A common use for Storyboard That is to help students create a plot diagram of the events from a story. Not only is this a great way to teach the parts of the plot, but it reinforces major events and help students develop greater understanding of literary structures.
Students can create a storyboard capturing the narrative arc in a work with a six-cell storyboard containing the major parts of the plot diagram. For each cell, have students create a scene that follows the short story in sequence using: Exposition, Conflict, Rising Action, Climax, Falling Action, and Resolution.
Rikki-tikki, a mongoose, is swept from his burrow by a flood and is rescued by Teddy. Teddy’s father, the Englishman, says mongooses are not only safe to have in a house, but excellent protectors against the deadly snakes in the area. The family adopts Rikki-tikki.
There are two deadly cobras, Nag and Nagaina, who threaten the safety of the garden. Rikki-tikki decides he will kill the cobras, but first, he kills another deadly snake. It is his first kill, and the Englishman and his wife are impressed. He is hailed a hero. This only makes Rikki-tikki want to kill Nag and Nagaina more. He feels responsible for the safety of the family and the garden animals.
Nag decides to sneak into the house to kill the humans. He falls asleep in the bathroom while he waits for the humans to wake up. Rikki-tikki realizes he is there and attacks. The mongoose wins a terrible battle against the cobra. In the morning, the Englishman again hails Rikki-tikki a hero, chops Nag in half, and throws the snake on the trash pile.
Nagaina, thinking the man killed her husband, tries to kill the human family. Darzee’s wife fakes a broken wing, making a racket to distract Nagaina, who has cornered the entire family on the porch. Nagaina, unable to resist an easy kill, begins to chase the bird. With the snake occupied, the family escapes, and Rikki-tikki kills the unhatched cobras. He smashes all but one of the eggs, but realizes that Nagaina is preparing to bite Teddy.
Rikki-tikki brings the last egg and taunting Nagaina. She begs for her baby back. Rikki-tikki knows that if he does not kill Nagaina, neither the family, nor the garden animals will ever be safe. He attacks and chases her into her underground den. Darzee sings a sad song, for nothing can beat a cobra in its own den. But Rikki-tikki emerges victorious, announcing that he has killed Nagaina.
The family and animals rejoice. Rikki-tikki eats a huge celebration meal with the family, and settles down as the proud protector of his human family and garden-animal friends.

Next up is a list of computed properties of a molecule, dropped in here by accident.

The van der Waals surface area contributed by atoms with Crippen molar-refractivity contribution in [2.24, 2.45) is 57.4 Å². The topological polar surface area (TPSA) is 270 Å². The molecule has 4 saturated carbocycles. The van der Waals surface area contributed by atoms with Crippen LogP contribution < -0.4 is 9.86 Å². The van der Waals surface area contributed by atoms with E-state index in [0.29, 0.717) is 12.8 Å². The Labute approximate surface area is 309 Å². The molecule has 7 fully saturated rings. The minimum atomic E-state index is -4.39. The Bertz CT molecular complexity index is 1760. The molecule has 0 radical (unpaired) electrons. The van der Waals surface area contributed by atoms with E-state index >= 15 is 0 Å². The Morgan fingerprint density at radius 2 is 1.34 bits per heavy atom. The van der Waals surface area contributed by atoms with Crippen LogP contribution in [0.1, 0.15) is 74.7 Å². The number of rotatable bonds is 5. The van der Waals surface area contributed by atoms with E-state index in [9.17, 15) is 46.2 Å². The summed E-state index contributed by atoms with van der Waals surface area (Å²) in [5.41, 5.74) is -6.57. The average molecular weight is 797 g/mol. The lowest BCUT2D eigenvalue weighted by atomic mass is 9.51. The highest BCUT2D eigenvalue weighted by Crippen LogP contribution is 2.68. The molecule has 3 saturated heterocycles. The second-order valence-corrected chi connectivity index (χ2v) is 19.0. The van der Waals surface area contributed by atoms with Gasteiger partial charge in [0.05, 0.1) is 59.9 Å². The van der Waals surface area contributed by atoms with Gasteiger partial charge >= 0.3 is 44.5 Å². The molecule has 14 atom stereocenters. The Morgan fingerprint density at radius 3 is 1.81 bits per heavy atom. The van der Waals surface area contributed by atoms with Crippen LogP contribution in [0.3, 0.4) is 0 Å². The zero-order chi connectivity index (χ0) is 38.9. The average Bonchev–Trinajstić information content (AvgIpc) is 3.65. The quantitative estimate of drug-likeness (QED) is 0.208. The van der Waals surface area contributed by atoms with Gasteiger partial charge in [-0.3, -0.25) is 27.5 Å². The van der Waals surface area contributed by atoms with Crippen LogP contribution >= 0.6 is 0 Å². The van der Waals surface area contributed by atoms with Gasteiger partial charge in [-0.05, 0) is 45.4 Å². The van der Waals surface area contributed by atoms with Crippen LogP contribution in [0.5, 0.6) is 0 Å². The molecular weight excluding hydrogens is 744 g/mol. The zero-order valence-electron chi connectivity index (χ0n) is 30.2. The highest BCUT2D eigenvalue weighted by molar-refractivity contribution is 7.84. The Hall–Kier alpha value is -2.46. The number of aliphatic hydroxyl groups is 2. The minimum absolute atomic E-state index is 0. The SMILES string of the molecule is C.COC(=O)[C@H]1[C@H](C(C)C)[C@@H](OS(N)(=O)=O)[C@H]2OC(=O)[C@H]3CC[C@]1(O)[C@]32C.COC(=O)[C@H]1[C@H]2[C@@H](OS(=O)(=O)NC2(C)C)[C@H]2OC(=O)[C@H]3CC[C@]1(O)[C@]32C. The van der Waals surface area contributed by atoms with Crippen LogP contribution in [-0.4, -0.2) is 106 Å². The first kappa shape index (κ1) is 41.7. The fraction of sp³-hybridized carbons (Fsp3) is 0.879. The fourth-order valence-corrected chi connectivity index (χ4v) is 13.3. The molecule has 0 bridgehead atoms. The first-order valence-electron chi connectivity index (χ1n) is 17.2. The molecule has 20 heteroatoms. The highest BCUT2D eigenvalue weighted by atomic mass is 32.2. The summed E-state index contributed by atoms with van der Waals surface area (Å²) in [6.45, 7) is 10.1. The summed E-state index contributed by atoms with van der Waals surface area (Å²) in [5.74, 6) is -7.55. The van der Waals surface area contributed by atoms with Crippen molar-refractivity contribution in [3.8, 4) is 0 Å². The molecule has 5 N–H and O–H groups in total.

Grade Level 6-8
Difficulty Level 2 (Reinforcing / Developing)
Type of Assignment Individual or Partner
Type of Activity: Plot Diagrams and Narrative ArcsCommon Core Standards
(These instructions are completely customizable. After clicking "Use This Assignment With My Students", update the instructions on the Edit Tab of the assignment.)
Create a visual plot diagram of "Rikki-Tikki-Tavi".
(You can also create your own on Quick Rubric.)
| Proficient |
| Emerging |
| Beginning |
Cells include images that convey events in the corresponding stage of the plot. The images represent an important moment and exemplify the descriptions below them.
Cells include one or two images that convey events from an incorrect stage of the plot. Most images represent an important moment and exemplify the descriptions below them.
Cells include three or more images that convey events from an incorrect stage of the plot. Images depict minor and inimportant moments or do not reflect the descriptions below them.
The storyboard correctly identifies all six stages of the plot. The text for each of the six cells correctly breaks down the plot events into appropriate stages. The text gives a logical overview of the plot and includes the most significant events of the book.
The storyboard misidentifies one or two stages of the plot. The text for each of the six cells breaks down most of the plot events into appropriate stages. The text gives a logical overview of the plot, but may omit some significant events of the book.
The storyboard misidentifies three or more stages of the plot. The text for each of the six cells does not correspond to the events of that stage. Overall plot description is not logical.
Spelling and Grammar
Spelling and grammar is exemplary. Text contains few or no mistakes.
Text contains some significant errors in spelling or grammar.
Text contains many errors in spelling or grammar.
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